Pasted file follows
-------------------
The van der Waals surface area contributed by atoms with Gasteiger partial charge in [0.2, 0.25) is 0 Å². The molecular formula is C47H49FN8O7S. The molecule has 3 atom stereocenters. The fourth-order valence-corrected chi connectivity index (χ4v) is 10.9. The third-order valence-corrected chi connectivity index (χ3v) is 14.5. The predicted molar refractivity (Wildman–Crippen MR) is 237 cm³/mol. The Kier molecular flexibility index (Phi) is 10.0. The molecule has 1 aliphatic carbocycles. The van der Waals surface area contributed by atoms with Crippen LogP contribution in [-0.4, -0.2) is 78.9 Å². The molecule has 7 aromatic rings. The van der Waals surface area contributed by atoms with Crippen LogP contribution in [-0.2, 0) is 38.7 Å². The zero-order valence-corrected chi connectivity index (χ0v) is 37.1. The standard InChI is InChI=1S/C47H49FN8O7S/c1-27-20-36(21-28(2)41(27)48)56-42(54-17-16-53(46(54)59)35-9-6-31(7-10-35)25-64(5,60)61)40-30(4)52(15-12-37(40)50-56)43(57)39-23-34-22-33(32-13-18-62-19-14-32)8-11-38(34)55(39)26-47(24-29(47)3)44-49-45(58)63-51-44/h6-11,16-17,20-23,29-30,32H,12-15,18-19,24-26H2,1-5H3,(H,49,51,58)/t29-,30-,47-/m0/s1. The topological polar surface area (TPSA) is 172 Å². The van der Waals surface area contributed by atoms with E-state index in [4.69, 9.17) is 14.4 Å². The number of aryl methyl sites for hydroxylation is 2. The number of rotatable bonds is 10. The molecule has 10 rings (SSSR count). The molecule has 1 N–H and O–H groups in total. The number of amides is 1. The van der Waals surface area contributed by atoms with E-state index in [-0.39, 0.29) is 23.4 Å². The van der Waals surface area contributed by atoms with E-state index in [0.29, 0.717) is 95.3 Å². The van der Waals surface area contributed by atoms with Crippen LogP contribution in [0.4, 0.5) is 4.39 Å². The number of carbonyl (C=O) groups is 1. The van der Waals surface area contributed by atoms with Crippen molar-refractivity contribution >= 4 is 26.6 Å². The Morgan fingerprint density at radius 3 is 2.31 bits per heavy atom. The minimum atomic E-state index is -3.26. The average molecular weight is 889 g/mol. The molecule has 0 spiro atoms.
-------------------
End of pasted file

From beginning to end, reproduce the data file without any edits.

The van der Waals surface area contributed by atoms with Gasteiger partial charge in [0.2, 0.25) is 0 Å². The molecular formula is C47H49FN8O7S. The molecule has 3 atom stereocenters. The fourth-order valence-corrected chi connectivity index (χ4v) is 10.9. The third-order valence-corrected chi connectivity index (χ3v) is 14.5. The predicted molar refractivity (Wildman–Crippen MR) is 237 cm³/mol. The Kier molecular flexibility index (Phi) is 10.0. The molecule has 1 aliphatic carbocycles. The van der Waals surface area contributed by atoms with Crippen LogP contribution in [-0.4, -0.2) is 78.9 Å². The molecule has 7 aromatic rings. The van der Waals surface area contributed by atoms with Crippen LogP contribution in [-0.2, 0) is 38.7 Å². The zero-order valence-corrected chi connectivity index (χ0v) is 37.1. The standard InChI is InChI=1S/C47H49FN8O7S/c1-27-20-36(21-28(2)41(27)48)56-42(54-17-16-53(46(54)59)35-9-6-31(7-10-35)25-64(5,60)61)40-30(4)52(15-12-37(40)50-56)43(57)39-23-34-22-33(32-13-18-62-19-14-32)8-11-38(34)55(39)26-47(24-29(47)3)44-49-45(58)63-51-44/h6-11,16-17,20-23,29-30,32H,12-15,18-19,24-26H2,1-5H3,(H,49,51,58)/t29-,30-,47-/m0/s1. The topological polar surface area (TPSA) is 172 Å². The van der Waals surface area contributed by atoms with E-state index in [4.69, 9.17) is 14.4 Å². The number of aryl methyl sites for hydroxylation is 2. The number of rotatable bonds is 10. The molecule has 10 rings (SSSR count). The molecule has 1 N–H and O–H groups in total. The number of amides is 1. The van der Waals surface area contributed by atoms with E-state index in [-0.39, 0.29) is 23.4 Å². The van der Waals surface area contributed by atoms with E-state index in [0.29, 0.717) is 95.3 Å². The van der Waals surface area contributed by atoms with Crippen LogP contribution in [0.4, 0.5) is 4.39 Å². The number of carbonyl (C=O) groups is 1. The van der Waals surface area contributed by atoms with Crippen molar-refractivity contribution >= 4 is 26.6 Å². The Morgan fingerprint density at radius 3 is 2.31 bits per heavy atom. The minimum atomic E-state index is -3.26. The average molecular weight is 889 g/mol. The molecule has 0 spiro atoms.